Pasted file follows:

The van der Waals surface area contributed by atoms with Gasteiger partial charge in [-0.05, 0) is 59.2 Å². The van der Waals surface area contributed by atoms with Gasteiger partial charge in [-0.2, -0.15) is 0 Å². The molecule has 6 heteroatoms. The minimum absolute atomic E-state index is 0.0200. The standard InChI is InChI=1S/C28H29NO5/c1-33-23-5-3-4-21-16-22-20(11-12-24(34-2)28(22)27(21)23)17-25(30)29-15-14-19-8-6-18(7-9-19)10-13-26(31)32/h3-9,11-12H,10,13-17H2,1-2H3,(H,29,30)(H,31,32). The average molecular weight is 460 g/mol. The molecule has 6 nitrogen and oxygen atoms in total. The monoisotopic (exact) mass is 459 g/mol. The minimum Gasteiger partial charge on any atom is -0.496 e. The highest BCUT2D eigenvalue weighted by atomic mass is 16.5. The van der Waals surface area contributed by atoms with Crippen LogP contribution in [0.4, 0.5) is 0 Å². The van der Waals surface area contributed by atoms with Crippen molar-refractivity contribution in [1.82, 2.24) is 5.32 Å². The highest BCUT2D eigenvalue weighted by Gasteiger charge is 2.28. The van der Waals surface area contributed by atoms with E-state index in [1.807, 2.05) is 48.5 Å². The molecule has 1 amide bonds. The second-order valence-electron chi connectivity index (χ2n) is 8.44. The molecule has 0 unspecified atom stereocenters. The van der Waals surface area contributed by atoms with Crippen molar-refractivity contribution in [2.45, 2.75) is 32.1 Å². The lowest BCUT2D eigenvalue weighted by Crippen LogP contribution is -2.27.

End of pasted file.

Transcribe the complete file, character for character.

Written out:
The van der Waals surface area contributed by atoms with Gasteiger partial charge in [-0.05, 0) is 59.2 Å². The van der Waals surface area contributed by atoms with Gasteiger partial charge in [-0.2, -0.15) is 0 Å². The molecule has 6 heteroatoms. The minimum absolute atomic E-state index is 0.0200. The standard InChI is InChI=1S/C28H29NO5/c1-33-23-5-3-4-21-16-22-20(11-12-24(34-2)28(22)27(21)23)17-25(30)29-15-14-19-8-6-18(7-9-19)10-13-26(31)32/h3-9,11-12H,10,13-17H2,1-2H3,(H,29,30)(H,31,32). The average molecular weight is 460 g/mol. The molecule has 6 nitrogen and oxygen atoms in total. The monoisotopic (exact) mass is 459 g/mol. The minimum Gasteiger partial charge on any atom is -0.496 e. The highest BCUT2D eigenvalue weighted by atomic mass is 16.5. The van der Waals surface area contributed by atoms with Crippen LogP contribution in [0.4, 0.5) is 0 Å². The van der Waals surface area contributed by atoms with Crippen molar-refractivity contribution in [1.82, 2.24) is 5.32 Å². The highest BCUT2D eigenvalue weighted by Gasteiger charge is 2.28. The van der Waals surface area contributed by atoms with E-state index in [1.807, 2.05) is 48.5 Å². The molecule has 1 amide bonds. The second-order valence-electron chi connectivity index (χ2n) is 8.44. The molecule has 0 unspecified atom stereocenters. The van der Waals surface area contributed by atoms with Crippen molar-refractivity contribution in [2.45, 2.75) is 32.1 Å². The lowest BCUT2D eigenvalue weighted by Crippen LogP contribution is -2.27.